Yellow House Farm Overrun With Chickens

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    I would imagine that your Catalana program runs a lot like our Ancona program [​IMG]; what I was addressing above favored more a Dorking approach to things.

    The reality is that, once one becomes intimately acquainted with one's stock, one can cull all along the way, thus obtaining, broilers, then fryers, then roasters, and finally fowl. We cull out Anconas more heavily up front, but I retain Dorkings longer that, were they Anconas, wouldn't make the cut, but that's just to put size on them.

    Piet's point, is exactly what I was getting at. If the modern broiler is what you actually want, then raise modern broilers and be done with it. We raise and consume Dorkings because it is actually what we want to eat. I prefer the richer flavors and more toothsome meat, which are the result of a longer growing time and stronger muscles. You will establish your actual, real-time, personal cookery around the meat that is in your freezer. Raise meat that corresponds to your culinary goals and expectations, and/or have culinary goals and expectations that match the meat you want to raise. Then, once you have that meat, cook that meat in an appropriate fashion. The results will be delicious. Difficulties disappointment arise when we place the expectations of oranges on the flesh of an apple.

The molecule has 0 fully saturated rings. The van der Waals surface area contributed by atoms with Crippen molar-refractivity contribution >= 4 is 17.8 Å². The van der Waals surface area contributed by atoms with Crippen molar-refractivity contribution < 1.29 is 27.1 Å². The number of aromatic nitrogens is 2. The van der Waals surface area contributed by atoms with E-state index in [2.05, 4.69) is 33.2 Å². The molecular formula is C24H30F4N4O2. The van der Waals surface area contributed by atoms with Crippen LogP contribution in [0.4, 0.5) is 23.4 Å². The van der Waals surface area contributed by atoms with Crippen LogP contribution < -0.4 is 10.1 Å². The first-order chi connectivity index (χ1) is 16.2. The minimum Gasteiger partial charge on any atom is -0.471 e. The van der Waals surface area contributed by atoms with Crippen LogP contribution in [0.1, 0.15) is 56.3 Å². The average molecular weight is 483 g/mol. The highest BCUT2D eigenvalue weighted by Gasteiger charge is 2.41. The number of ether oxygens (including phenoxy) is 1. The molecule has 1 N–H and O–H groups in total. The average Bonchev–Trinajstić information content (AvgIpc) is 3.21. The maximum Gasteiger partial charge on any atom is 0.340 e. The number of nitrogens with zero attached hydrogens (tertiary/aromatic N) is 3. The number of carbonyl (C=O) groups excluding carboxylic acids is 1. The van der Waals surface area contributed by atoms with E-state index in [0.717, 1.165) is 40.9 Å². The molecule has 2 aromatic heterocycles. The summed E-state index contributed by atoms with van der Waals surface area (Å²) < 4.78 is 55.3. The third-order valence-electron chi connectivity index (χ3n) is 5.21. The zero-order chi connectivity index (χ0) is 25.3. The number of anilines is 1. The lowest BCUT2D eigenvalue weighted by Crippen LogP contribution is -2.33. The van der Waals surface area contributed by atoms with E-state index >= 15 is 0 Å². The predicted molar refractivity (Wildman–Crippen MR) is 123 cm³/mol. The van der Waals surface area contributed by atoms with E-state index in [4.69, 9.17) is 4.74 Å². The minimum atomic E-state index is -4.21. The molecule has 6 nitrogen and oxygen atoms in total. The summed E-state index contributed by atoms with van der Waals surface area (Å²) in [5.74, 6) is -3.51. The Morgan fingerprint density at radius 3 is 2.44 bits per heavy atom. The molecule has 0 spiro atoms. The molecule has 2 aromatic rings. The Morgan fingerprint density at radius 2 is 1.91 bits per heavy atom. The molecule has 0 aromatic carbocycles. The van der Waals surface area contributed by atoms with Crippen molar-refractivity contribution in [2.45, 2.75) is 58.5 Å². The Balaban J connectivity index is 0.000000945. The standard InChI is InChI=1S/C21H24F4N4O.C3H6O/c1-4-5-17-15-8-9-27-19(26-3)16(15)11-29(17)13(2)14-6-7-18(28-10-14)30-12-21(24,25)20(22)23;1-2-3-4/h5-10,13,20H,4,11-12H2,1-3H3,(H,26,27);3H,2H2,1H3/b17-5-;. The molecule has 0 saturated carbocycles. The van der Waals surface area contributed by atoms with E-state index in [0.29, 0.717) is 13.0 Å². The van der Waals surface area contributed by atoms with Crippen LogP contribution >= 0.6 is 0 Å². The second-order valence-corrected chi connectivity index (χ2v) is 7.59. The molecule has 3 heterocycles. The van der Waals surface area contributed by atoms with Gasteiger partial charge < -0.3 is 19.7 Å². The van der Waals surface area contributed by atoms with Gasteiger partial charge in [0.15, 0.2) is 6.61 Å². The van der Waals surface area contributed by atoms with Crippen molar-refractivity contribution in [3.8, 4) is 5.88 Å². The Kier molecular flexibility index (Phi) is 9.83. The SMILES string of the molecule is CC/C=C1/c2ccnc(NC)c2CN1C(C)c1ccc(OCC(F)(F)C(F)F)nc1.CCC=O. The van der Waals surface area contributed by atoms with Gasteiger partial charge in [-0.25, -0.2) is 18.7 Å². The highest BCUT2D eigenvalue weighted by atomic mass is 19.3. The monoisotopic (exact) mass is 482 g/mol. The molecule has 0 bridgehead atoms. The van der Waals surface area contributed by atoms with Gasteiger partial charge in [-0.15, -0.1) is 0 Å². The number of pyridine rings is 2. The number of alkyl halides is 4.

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  10. bnjrob

    bnjrob Overrun With Chickens

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    EXACTLY! I read a lot of antique cookbooks and am even cooking from them - particularly the cookbooks from the mid 1700s through the 1800s. Their idea of meat is definitely different from ours. Many of the cookbooks from this time period include things like the weight of a bird to be used in the recipe, how to raise the meat, how to slaughter the meat and how to cut it up and use it. And they used everything, not just a small portion of the animal that they butchered.

    They didn't go through the drive thru and ask them to Super Size their chickens.
     
    Last edited: Jan 1, 2014